The purpose ofpre-training communication is toovercome possible barriers to training and create the proper environment for the training. Achieving the proper environment requires promoting the learning, instructions for signing up for the training, and possibly, some pre-course work. Promoting the learning by explaining “what’s in it for me” is very important. The instructions for signing up for the training should describe the details of the training program, including how to register, and ask the audience to complete the pre-training session questionnaire. The pre-training session questionnaire provides the trainer with the information about the experience level of the learners with the training topic, enabling the trainer to customize the training to their experience and needs.
Why is considering the audience important? The following is a real life example. Once, a subject matter expert was delivering a scientific training course. The trainer was knowledgeable about the subject and provided good training materials and hand-outs. However, the trainer had not collected any information about the audience as a part of the pre-course preparation. As a result, the delivered training appeared to be too basic for that particular audience and didn’t receive positive feedback.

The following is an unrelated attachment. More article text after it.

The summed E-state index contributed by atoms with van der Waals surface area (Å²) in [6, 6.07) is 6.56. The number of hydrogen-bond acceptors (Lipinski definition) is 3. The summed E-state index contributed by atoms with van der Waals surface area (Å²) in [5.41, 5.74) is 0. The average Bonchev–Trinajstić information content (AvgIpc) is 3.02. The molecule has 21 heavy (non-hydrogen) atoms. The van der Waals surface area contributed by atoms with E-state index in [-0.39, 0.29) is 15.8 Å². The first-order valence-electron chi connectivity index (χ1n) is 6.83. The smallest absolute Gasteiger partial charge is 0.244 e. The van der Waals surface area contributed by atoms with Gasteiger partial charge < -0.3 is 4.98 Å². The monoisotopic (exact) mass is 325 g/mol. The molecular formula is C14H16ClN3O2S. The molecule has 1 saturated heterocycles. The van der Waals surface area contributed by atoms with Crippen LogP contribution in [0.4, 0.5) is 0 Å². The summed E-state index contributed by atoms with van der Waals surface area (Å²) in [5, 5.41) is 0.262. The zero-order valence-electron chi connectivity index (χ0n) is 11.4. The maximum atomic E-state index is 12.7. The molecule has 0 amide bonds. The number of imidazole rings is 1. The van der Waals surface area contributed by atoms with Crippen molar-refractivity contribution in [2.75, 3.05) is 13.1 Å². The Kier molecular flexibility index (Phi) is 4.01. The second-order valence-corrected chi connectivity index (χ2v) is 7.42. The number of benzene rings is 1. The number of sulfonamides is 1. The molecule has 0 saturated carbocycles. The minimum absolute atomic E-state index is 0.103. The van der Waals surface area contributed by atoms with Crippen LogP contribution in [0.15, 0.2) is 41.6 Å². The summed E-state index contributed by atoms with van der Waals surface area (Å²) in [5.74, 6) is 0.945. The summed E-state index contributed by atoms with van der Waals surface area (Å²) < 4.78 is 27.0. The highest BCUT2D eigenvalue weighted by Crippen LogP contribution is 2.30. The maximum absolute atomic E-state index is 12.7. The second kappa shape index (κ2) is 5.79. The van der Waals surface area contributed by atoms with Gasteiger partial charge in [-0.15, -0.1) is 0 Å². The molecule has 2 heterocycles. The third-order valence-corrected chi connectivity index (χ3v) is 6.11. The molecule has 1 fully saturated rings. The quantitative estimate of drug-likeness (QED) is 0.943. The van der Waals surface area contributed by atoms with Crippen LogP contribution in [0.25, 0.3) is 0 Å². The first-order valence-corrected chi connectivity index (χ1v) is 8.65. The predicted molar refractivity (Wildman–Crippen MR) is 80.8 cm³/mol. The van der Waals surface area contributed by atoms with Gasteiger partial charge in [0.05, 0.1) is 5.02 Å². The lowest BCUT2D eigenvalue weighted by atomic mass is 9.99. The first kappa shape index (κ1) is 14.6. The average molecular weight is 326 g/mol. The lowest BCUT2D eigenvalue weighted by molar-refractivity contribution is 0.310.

The trainer should consider the physical environment, which may affect the training. The room must be accessible and safe. The lighting and the temperature should be appropriate. The best layout of the room — either theater style, classroom style, boardroom style, or cabaret style — should be considered. Certain layouts are best for certain types of training. For example, theater style is best for lectures, and classroom style is best for training with activities. For training with a great deal of discussion, cabaret style may be best.
The trainer should pay attention to body language, use of space, eye contact, voice, and habits. For example, the trainer’s voice must be loud enough to clearly be heard but not too loud. The trainer should remain confident in front of the audience. Once, a trainer was sitting behind the computer’s monitor while talking, and the audience could barely see the trainer, who did not make eye contact. All of this displayed a lack of confidence, which was reflected by learners in the session’s feedback form.
Beginning a Training Session